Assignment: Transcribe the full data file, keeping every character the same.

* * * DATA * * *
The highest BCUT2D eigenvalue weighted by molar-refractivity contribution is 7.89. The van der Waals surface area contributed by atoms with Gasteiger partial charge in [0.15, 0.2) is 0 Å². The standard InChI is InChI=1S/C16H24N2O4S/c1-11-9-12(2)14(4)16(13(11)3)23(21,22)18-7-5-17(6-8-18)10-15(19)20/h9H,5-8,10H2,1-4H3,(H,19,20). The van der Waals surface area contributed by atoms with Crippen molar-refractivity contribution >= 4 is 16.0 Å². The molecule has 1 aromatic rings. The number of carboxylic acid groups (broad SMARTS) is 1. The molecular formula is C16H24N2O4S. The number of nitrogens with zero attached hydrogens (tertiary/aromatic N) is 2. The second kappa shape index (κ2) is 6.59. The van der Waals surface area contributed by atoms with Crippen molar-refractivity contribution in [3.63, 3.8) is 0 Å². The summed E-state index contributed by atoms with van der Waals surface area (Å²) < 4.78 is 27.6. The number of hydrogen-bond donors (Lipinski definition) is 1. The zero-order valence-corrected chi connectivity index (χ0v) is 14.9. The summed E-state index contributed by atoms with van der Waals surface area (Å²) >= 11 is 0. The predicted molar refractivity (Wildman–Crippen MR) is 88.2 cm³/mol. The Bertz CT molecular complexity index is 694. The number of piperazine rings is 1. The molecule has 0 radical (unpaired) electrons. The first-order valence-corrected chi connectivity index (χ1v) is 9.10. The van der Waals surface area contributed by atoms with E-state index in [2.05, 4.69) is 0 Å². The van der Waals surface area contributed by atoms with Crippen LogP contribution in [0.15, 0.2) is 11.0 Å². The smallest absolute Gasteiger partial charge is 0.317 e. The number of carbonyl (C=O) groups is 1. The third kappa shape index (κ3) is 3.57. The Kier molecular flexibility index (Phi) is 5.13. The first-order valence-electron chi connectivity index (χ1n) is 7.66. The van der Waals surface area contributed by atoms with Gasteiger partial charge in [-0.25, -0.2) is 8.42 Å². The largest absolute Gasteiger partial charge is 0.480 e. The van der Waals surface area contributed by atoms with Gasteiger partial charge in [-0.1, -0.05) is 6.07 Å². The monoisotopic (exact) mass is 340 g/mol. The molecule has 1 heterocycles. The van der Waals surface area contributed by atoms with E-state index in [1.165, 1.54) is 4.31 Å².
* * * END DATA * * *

The highest BCUT2D eigenvalue weighted by molar-refractivity contribution is 7.89. The van der Waals surface area contributed by atoms with Gasteiger partial charge in [0.15, 0.2) is 0 Å². The standard InChI is InChI=1S/C16H24N2O4S/c1-11-9-12(2)14(4)16(13(11)3)23(21,22)18-7-5-17(6-8-18)10-15(19)20/h9H,5-8,10H2,1-4H3,(H,19,20). The van der Waals surface area contributed by atoms with Crippen molar-refractivity contribution >= 4 is 16.0 Å². The molecule has 1 aromatic rings. The number of carboxylic acid groups (broad SMARTS) is 1. The molecular formula is C16H24N2O4S. The number of nitrogens with zero attached hydrogens (tertiary/aromatic N) is 2. The second kappa shape index (κ2) is 6.59. The van der Waals surface area contributed by atoms with Crippen molar-refractivity contribution in [3.63, 3.8) is 0 Å². The summed E-state index contributed by atoms with van der Waals surface area (Å²) < 4.78 is 27.6. The number of hydrogen-bond donors (Lipinski definition) is 1. The zero-order valence-corrected chi connectivity index (χ0v) is 14.9. The summed E-state index contributed by atoms with van der Waals surface area (Å²) >= 11 is 0. The predicted molar refractivity (Wildman–Crippen MR) is 88.2 cm³/mol. The Bertz CT molecular complexity index is 694. The number of piperazine rings is 1. The molecule has 0 radical (unpaired) electrons. The first-order valence-corrected chi connectivity index (χ1v) is 9.10. The van der Waals surface area contributed by atoms with E-state index in [2.05, 4.69) is 0 Å². The van der Waals surface area contributed by atoms with Crippen LogP contribution in [0.15, 0.2) is 11.0 Å². The smallest absolute Gasteiger partial charge is 0.317 e. The number of carbonyl (C=O) groups is 1. The third kappa shape index (κ3) is 3.57. The Kier molecular flexibility index (Phi) is 5.13. The first-order valence-electron chi connectivity index (χ1n) is 7.66. The van der Waals surface area contributed by atoms with Gasteiger partial charge in [-0.25, -0.2) is 8.42 Å². The largest absolute Gasteiger partial charge is 0.480 e. The van der Waals surface area contributed by atoms with Gasteiger partial charge in [-0.1, -0.05) is 6.07 Å². The monoisotopic (exact) mass is 340 g/mol. The molecule has 1 heterocycles. The van der Waals surface area contributed by atoms with E-state index in [1.165, 1.54) is 4.31 Å².